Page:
Z9z99, all of the responses to these posts that I’ve read here have a name attached to them. (We know who the three ‘Publius’ are.) I have used a pseudonym myself on other blogs, but those blogs ALL contained pseudonyms. I have even had the pleasure of correspondence by email to some of our individuals that post here. They’ve led me to other articles of interest. Makes it a friendly atmosphere – at least for me. In any case, I will still look forward to your responses. You most certainly have a right to your own opinions. Respectfully, John

  2. Dennis says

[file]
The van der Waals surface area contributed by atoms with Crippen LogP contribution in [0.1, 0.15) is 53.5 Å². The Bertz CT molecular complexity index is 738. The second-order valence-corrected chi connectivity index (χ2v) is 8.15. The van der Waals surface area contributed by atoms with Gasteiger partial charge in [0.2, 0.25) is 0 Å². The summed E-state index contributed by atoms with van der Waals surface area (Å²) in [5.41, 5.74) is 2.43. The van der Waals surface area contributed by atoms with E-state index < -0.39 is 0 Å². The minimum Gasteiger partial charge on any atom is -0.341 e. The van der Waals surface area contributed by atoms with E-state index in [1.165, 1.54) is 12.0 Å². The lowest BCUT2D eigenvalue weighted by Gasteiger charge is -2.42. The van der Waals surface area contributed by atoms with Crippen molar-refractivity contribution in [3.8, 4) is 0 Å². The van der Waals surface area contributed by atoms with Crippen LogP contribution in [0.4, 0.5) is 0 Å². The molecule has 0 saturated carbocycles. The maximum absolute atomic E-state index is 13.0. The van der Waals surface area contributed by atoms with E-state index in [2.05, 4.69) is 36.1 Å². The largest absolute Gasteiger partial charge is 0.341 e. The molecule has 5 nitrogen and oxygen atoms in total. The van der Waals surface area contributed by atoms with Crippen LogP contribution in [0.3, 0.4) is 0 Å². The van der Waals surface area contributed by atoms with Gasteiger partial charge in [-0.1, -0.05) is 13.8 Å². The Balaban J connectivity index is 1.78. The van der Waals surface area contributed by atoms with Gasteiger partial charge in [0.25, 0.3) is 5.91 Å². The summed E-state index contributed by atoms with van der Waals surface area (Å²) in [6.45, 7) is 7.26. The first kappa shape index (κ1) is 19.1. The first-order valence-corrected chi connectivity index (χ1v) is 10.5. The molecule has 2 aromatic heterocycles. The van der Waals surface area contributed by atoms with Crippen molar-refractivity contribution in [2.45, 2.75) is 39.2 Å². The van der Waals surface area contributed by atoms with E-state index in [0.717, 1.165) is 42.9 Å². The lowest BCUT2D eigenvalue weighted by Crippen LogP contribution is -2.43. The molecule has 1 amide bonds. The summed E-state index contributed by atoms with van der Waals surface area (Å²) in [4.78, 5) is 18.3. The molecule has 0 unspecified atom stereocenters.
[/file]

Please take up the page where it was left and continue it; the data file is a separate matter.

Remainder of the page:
I read the article. I am a 62 year old simple Catholic man. I too found the article a bit. As I read, I waited for the solution to the problem secularism represents. I ask the author or anyone who understands the direction of this article this question: Are we to hold the secular world, the market place anathema? If so, the only way I know to be rid of secular society is via of a holy war and then what do we have? The winner of this war will definitely bring about an end to secular society and also to religious freedom and the meek will definitely not inherit the world. Maybe we forget as Catholics we are taught that Creation is much more than a remnant of original sin. Creation is also a remnant of God’s creative goodness. Beauty exists in Secular society because people exist there. It is beauty that connects us with all the centuries; all the generations. I regress. Our Lord marveled when he witnessed parents giving a fish to their children. Maybe we can marvel when we see goodness in society especially as a place for the freedom of expression. After all secular society is the theatre of salvation and it will be the place for the fullness of the kingdom. We live in-between times with the already, the not yet kingdom.The mission of our church is to bring the kingdom to the market place, to secular society: not just religion but the Kingdom. This does not make us bad Catholics to think this way. Look at our Lord! Our lord was patient with us, why can’t those who speak for him do the same for others less fortunate… Catholics (and dare I say, our protestant brothers and sisters) bring the kingdom of god to the secular world in their own flesh because as the Body of Christ -ideally they love the Father as revealed to them by the Christ. First we need to worry about our relationship with the Father and then our relationship with our church and then we can contribute to the transformation of secular society if it offends us. We do this first without words, especially words of condemnation. A sound corny but it is from scripture: They will know us by our love…There is no other way to change the world than to love creation, sinners, ourselves and our neighbor with the same love of the Father. That is salvation: to love God; that is the miracle; we can actually love God; makes life worth it; we become young again…